A heat advisory is still in effect in San Diego County with temperatures rising to more than 100 degrees in some areas. During this extreme weather, with the possibility of significant smoke pollution, UC San Diego Health System experts offer tips for keeping cool, staying hydrated and protecting your lungs.
Heat Safety and Hydration
Staying hydrated in hot weather can help reduce the risk of heat-related illnesses.
- Try to stay in a shady or air-conditioned location during the hottest parts of the afternoon.
- Drink enough water to prevent thirst.
- Monitor the color of your urine. It should be pale yellow, not dark yellow or cloudy.
- Water and sports drinks (beverages that contain electrolytes) are the best options for hydration. Avoid sodas, juice and other fruit drinks. The National Alliance for Youth Sports recommends choosing beverages that contain 100 mg or more of sodium and 28 mg or more of potassium in an eight-ounce serving. If choosing sports drinks, avoid those with high sugar content.
- Kids are also at risk for heat illnesses, particularly if left in a hot car — even if the windows are cracked and only for a few minutes. Never leave a child unattended in a car.
Smoke resulting from wildfires can pose serious health hazards to people living and working in the surrounding areas. Residents with respiratory problems, such as asthma, chronic obstructive pulmonary disease (COPD) and those with chronic heart disease should take extra precautions during this time and call their physician immediately if problems develop.
- People living in close proximity to the fire-stricken areas should remain indoors and avoid inhalation of smoke, ash and particulate matter in the area.
- If you reside in an area impacted by fire, it's recommended that you refrain from exercising outdoors, especially if you smell smoke or notice eye or throat irritation.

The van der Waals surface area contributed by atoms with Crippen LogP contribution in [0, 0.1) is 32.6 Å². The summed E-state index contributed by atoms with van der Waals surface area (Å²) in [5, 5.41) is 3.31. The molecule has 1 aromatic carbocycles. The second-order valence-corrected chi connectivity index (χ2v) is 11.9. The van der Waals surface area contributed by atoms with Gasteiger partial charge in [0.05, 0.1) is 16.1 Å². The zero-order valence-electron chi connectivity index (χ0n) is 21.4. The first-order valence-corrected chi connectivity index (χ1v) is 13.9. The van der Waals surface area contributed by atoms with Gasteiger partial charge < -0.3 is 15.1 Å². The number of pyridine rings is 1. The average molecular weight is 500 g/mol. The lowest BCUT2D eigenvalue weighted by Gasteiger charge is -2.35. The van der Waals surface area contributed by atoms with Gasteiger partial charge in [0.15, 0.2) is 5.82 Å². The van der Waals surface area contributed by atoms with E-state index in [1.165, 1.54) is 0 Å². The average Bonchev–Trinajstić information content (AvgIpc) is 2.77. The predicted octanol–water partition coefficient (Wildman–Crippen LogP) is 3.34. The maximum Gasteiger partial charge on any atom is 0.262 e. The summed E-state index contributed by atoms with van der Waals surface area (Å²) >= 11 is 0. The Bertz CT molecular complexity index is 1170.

- When driving your car in smoky areas, keep your windows and vents closed. Air conditioning should only be operated in the "recirculate" setting.
- If outdoor trips in smoky areas are necessary, breathe through a damp cloth to help filter out particles in the air.
- Patients with asthma should check with their physician regarding any changes in medication that may be needed to cope with the smoky conditions.
- Symptoms to watch for: wheezing, shortness of breath, difficulty taking a full breath, chest heaviness, lightheadedness and dizziness. The on-set of symptoms can appear as late as 24 to 48 hours after exposure.
Regardless of age and skin type (whether or not the skin burns easily), the American Academy of Dermatology recommends that everyone apply a water-resistant sunscreen.
- Avoid being in direct sunshine during 10 a.m. to 2 p.m. when the heat and light is most intense.
- Sunscreen should protect against both UVA and UVB rays. The product should read “Broad Spectrum.”
- You should use a sunscreen with an SPF of at least 15. Experts recommend sunscreen be applied regularly throughout the time you are exposed to sunlight.
- Wearing protective clothing and hats is one of the most important ways to ward off UV damage. Wet, light-colored clothing transmits just as much sunlight as bare skin.
- Keep your kids covered with dark colors, long sleeves and pants whenever possible.
- Wear sunglasses with UV protection to guard against burned corneas and hats to prevent sunburned scalps and faces.
- Learn more about sun safety here: youtube.com/watch?v=1LZDYdbBCpk
Experts available for interviews regarding heat safety tips.
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Media contact: Michelle Brubaker, 619-543-6163, firstname.lastname@example.org